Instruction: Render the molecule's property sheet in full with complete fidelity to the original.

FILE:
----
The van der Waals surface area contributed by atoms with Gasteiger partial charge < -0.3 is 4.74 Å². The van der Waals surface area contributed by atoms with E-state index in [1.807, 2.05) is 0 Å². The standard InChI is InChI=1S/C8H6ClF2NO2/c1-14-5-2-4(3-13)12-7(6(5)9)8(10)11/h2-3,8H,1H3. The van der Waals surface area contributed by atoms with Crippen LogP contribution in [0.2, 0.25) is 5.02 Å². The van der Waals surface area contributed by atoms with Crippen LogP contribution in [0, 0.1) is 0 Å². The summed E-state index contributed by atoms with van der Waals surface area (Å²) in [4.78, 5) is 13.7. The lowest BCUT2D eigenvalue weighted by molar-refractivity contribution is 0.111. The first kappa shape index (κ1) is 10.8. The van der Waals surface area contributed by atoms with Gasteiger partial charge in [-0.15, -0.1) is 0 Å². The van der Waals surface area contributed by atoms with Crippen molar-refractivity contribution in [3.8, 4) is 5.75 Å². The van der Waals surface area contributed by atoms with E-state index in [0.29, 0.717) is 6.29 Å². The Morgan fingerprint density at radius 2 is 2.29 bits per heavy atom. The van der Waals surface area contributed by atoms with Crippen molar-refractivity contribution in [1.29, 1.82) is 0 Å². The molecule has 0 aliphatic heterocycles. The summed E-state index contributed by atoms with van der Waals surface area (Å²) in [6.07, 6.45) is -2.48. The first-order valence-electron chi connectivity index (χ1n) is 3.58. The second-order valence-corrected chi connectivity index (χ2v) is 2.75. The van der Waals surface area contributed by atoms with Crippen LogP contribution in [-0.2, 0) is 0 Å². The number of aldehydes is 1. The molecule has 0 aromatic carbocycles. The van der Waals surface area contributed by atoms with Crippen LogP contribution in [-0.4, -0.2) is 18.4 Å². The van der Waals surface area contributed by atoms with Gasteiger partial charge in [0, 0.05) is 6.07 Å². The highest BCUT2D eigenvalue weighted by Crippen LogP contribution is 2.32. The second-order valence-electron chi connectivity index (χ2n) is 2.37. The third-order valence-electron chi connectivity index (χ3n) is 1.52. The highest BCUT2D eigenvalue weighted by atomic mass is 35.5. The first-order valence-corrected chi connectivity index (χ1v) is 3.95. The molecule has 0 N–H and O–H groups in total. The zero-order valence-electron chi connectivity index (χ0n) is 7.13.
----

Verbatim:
The van der Waals surface area contributed by atoms with Gasteiger partial charge < -0.3 is 4.74 Å². The van der Waals surface area contributed by atoms with E-state index in [1.807, 2.05) is 0 Å². The standard InChI is InChI=1S/C8H6ClF2NO2/c1-14-5-2-4(3-13)12-7(6(5)9)8(10)11/h2-3,8H,1H3. The van der Waals surface area contributed by atoms with Crippen LogP contribution in [0.2, 0.25) is 5.02 Å². The van der Waals surface area contributed by atoms with Crippen LogP contribution in [0, 0.1) is 0 Å². The summed E-state index contributed by atoms with van der Waals surface area (Å²) in [4.78, 5) is 13.7. The lowest BCUT2D eigenvalue weighted by molar-refractivity contribution is 0.111. The first kappa shape index (κ1) is 10.8. The van der Waals surface area contributed by atoms with Gasteiger partial charge in [-0.15, -0.1) is 0 Å². The van der Waals surface area contributed by atoms with Crippen molar-refractivity contribution in [3.8, 4) is 5.75 Å². The van der Waals surface area contributed by atoms with E-state index in [0.29, 0.717) is 6.29 Å². The Morgan fingerprint density at radius 2 is 2.29 bits per heavy atom. The van der Waals surface area contributed by atoms with Crippen molar-refractivity contribution in [1.29, 1.82) is 0 Å². The molecule has 0 aliphatic heterocycles. The summed E-state index contributed by atoms with van der Waals surface area (Å²) in [6.07, 6.45) is -2.48. The first-order valence-electron chi connectivity index (χ1n) is 3.58. The second-order valence-corrected chi connectivity index (χ2v) is 2.75. The van der Waals surface area contributed by atoms with Crippen LogP contribution in [-0.2, 0) is 0 Å². The number of aldehydes is 1. The molecule has 0 aromatic carbocycles. The van der Waals surface area contributed by atoms with Crippen LogP contribution in [-0.4, -0.2) is 18.4 Å². The van der Waals surface area contributed by atoms with Gasteiger partial charge in [0, 0.05) is 6.07 Å². The highest BCUT2D eigenvalue weighted by Crippen LogP contribution is 2.32. The second-order valence-electron chi connectivity index (χ2n) is 2.37. The third-order valence-electron chi connectivity index (χ3n) is 1.52. The highest BCUT2D eigenvalue weighted by atomic mass is 35.5. The first-order valence-corrected chi connectivity index (χ1v) is 3.95. The molecule has 0 N–H and O–H groups in total. The zero-order valence-electron chi connectivity index (χ0n) is 7.13.